A while back I posted my initial thoughts on breastfeeding based on my doctor’s recommendations. During a time when many women and doctors are militant and sometimes downright mean about the importance of breastfeeding, I had to work hard to get past the embarrassment and guilt over my choosing to go straight for the can of powder mix. By the time pregnancy was over and I’d weighed my options a million times, I was totally fine with my decision to have a formula fed baby.
Wyatt did fine with Similac in the hospital. The nurses were surprisingly supportive and were happy to feed him during the night so I could sleep. When the subject of breastfeeding came up with any of them, they were quick to tell me the formula was just fine and that I had a medical condition that prevented me from being able to feed him any other way. At first I was impressed by such forward thinking. Maybe doctors and nurses were finally entertaining the idea that spirochetes can transfer through breast milk? Not so much. In fact, I recommend not even discussing milk transmission unless you have to or if you want to be told that your Lyme information in severely outdated.
I soon found out that they were commenting on my upcoming medication switch, which was deemed necessary because my symptoms were so bad. I was so caught up in spirochete transmission through breast milk, I didn’t even consider that I wouldn’t be able to breast feed, because all of the medications that actually work for me wouldn’t work for baby. Something to keep in mind, especially if you have a bunch of allergies and your antibiotic/supplement options are limited: Breastfeeding might not be an option at all, even if you want it to be.
Fast forward to my first week at home. I hadn’t started any not-safe-for-baby meds yet, because I was terrified of a herx on top of C-section pain. Formula feeding was going very well, but my baby blues had started to kick in, and weird things were happening to me emotionally. Mostly, I’d get weepy at feeding time. It had nothing to do with Lyme. Nothing to do with the icky chemical ingredients I read on the back of the formula can. It was purely natural, instinctual, kind of like an animal-- Wyatt would cry for food and I yearned to breastfeed. Like I HAD to. My boobs actually hurt as he sucked on his bottle, and it broke my heart that I had all of this milk to give him, and I felt so unfulfilled measuring out the powder instead.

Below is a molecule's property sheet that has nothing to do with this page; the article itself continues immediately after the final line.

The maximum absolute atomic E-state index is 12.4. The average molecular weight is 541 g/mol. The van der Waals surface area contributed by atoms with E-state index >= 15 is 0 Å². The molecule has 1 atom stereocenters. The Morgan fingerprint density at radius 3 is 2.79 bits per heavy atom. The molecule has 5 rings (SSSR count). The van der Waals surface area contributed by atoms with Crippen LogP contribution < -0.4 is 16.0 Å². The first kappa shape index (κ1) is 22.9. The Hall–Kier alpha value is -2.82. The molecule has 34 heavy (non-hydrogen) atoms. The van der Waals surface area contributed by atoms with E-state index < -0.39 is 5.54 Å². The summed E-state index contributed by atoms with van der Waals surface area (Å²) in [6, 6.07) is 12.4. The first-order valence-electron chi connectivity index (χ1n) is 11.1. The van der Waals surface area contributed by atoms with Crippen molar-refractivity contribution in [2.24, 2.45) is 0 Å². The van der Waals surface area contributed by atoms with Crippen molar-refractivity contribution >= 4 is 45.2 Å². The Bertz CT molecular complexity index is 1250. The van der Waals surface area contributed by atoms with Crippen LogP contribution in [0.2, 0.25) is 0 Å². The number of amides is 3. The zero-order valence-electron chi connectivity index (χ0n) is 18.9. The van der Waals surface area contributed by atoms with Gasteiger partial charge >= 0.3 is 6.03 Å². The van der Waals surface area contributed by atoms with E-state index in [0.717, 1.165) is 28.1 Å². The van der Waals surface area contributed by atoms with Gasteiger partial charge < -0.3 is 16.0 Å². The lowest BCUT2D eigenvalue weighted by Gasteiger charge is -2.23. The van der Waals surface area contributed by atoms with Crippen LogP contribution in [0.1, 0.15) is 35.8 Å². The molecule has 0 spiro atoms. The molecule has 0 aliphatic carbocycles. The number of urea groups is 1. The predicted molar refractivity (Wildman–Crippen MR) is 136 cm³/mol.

So I said screw it. I’m going to breastfeed him. The chance of transmission is so rare, and I’m learning more and more that I’ve been panicking for no reason, though I’d have to put off taking different, stronger doses of antibiotics. I talked to the pediatrician, who loved the idea, but I admit that I didn’t tell my LLMD because I’d get an earful. (Sometimes I choose to follow my strong instincts and not the advice of the doctor.)
I spent an hour in a hot shower massaging my breasts, trying to get the milk to come back. I thought I’d lost it, because it had been so long they didn’t even hurt any more. But eventually it came back, and I happily prepared myself for the glorious bonding experience I’d envisioned.
Wow. What a letdown.
Granted, I know breastfeeding takes practice and things would have gone better if I’d learned in the hospital and gave it time, but it was painful, and it was awkward for both of us. Wyatt latched on fine, but I swear, he didn’t like it. He fussed for a long time and then opened one eye up at me, as if to say, “WTF Mom?!”
That pressing need to breastfeed vanished as quickly as it came, and Wyatt was as happy as a clam when I gave him a bottle instead. As if to reassure me that I’d made the right choice, I had a bad symptom night that same evening and knew it was time to start taking my meds. (For the record, I’m feeling awesome now on Minocycline, which is not baby safe.)
Obviously, I can only comment on my own experience. You might try breastfeeding, do well with it, and love it. I just wanted to let you know that if you’re having guilty feelings about choosing not to breast feed (or if you’re unable due to meds), my feeling is that even though it’s the favored choice for babies, it’s not all it’s cracked up to be.
As for the idea that mother and child bond better when they breastfeed? I disagree. I’ve experienced intense bonding moments while feeding my guy his formula. We have a routine now, I’m understanding his needs, and he’s a very happy baby.
Overall, life is good. I’m happy I tried breast feeding because the need/curiosity would have driven me completely nuts, but I stand by my original decision to play it safe and stick with the bottle. Just do what works best for you and your family and follow your instincts.
I am a mother and writer with Chronic Lyme, on the road to acceptance and recovery. I was bitten in 1996, diagnosed 2008. I am living proof that it is possible to live meaningfully and have happy, healthy children while battling this terrible disease.